South Brooklyn residents left wondering, “What about us?” after Governor Andrew Cuomo announced, on February 6, that the MTA would be granting long-awaited toll relief to Staten Island drivers utilizing the Verrazano Bridge, got their answer two days later, when Brooklyn Borough President Eric Adams joined Councilmember Vincent Gentile and members of Community Board 10 in Bay Ridge to announce the introduction of City Council legislation to address the unfair toll difference.
“I’m all for lowering tolls for hardworking New Yorkers but the fact is this deal is one-sided and does not include Brooklyn – perhaps someone forgot that the bridge has two sides,” said Gentile. “This is a tale of two boroughs.”
The $14 million deal – a year in the making – could come as soon as April 1, allowing residential Staten Island E-ZPass holders to pay just $5.50 per trip over the Verrazano – almost $10 less than Brooklynites still expected to pay $15 per trip if they pay cash, and slightly more than half of the $10.66 Brooklynites pay if they use an E-ZPass.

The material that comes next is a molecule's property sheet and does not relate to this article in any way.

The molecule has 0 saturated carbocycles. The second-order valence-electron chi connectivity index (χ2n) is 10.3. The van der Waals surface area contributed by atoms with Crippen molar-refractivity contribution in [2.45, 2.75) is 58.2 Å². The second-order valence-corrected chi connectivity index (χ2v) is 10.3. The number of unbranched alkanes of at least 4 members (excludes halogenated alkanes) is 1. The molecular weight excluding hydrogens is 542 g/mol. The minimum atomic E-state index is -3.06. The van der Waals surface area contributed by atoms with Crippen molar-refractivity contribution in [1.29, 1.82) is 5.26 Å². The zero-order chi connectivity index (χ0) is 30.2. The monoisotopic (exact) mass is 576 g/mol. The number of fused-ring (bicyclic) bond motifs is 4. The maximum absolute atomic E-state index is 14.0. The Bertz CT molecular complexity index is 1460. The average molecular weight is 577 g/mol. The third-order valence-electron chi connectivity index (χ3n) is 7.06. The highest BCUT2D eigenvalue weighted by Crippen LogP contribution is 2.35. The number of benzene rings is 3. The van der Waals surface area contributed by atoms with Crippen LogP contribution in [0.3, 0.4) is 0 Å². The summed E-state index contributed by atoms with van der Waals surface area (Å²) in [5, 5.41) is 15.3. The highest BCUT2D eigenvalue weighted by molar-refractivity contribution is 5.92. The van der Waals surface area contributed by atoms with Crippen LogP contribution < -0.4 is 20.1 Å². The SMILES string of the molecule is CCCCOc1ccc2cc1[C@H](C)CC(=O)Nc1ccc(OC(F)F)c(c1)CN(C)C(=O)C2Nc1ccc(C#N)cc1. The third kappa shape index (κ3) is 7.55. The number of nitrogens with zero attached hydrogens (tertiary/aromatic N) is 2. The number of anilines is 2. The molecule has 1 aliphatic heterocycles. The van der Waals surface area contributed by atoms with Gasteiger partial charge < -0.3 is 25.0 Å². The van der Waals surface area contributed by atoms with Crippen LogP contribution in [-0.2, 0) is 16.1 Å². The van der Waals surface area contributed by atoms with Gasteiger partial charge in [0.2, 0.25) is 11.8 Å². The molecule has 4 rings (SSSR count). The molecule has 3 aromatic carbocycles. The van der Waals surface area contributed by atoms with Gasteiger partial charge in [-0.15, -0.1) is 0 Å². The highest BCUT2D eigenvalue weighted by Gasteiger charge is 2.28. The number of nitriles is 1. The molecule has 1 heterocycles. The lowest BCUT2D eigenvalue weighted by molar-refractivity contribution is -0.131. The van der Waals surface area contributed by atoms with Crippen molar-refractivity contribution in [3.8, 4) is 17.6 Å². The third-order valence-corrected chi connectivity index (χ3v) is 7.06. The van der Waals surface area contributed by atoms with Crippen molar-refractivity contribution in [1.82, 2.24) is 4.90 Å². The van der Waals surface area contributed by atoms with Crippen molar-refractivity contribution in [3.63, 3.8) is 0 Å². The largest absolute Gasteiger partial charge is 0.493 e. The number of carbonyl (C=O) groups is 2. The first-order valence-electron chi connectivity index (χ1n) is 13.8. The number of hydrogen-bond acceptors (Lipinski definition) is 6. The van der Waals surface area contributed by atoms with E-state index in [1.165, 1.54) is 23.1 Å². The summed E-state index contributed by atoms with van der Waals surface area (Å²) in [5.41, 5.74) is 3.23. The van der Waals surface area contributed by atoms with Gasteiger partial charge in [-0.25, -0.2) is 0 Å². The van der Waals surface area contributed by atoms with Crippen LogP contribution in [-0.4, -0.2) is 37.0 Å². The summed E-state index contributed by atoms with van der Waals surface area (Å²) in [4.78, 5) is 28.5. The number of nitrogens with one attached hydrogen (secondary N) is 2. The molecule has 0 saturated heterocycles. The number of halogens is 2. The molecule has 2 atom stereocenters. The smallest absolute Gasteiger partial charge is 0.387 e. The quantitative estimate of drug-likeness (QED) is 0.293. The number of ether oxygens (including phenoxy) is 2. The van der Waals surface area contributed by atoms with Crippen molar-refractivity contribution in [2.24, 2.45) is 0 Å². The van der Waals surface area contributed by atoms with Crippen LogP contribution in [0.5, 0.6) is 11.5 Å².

In addition, commercial E-ZPass holders from New York State will cop a 20 percent discount if they make a minimum of 10 bridge crossings a month.
Adams’ and Gentile’s legislation – the first bill that Adams will introduce – calls on Cuomo and the New York State legislature to ensure community equity and/or adjust the bridge and tunnel tolls – not just for Brooklyn, but for the entire city.
“One city, one borough, one fare, we’re all together in this,” stressed Adams, adding that he and fellow elected officials do not begrudge Staten Islanders their well-deserved relief but that a two-tier toll is uncalled for.
“These residents in the zip codes surrounding the Verrazano have to pay considerably more than their Staten Island neighbors every time they use this bridge,” Gentile stressed. “At $15 a pop, this is completely unjustifiable, not to mention a serious burden on the wallet.”
State Senator Marty Golden agreed.
“There are residents of my district who work, visit family and use the Verrazano-Narrows Bridge almost every day to commute,” he said, calling on Cuomo to consider a 58 percent discount for all state residents who use the bridge three or more times a month. “They can end up paying more than $200 a month in tolls just for this one crossing.”
Golden called the current tolls excessive, unreasonable and almost unbearable for hardworking families who were left out of the one-sided deal. His proposal, in contrast, would bring the toll down to $6.30 for those who cross the bridge with any frequency.
This discount plan, he said, would be identical to the discount plan currently in place for Brooklyn residents at Port Authority Bridges like the Goethals, Outerbridge and Bayonne Bridges that connect Staten Island with New Jersey.
“We cannot pit borough against borough,” said Gentile. “This is one bridge with two sides.”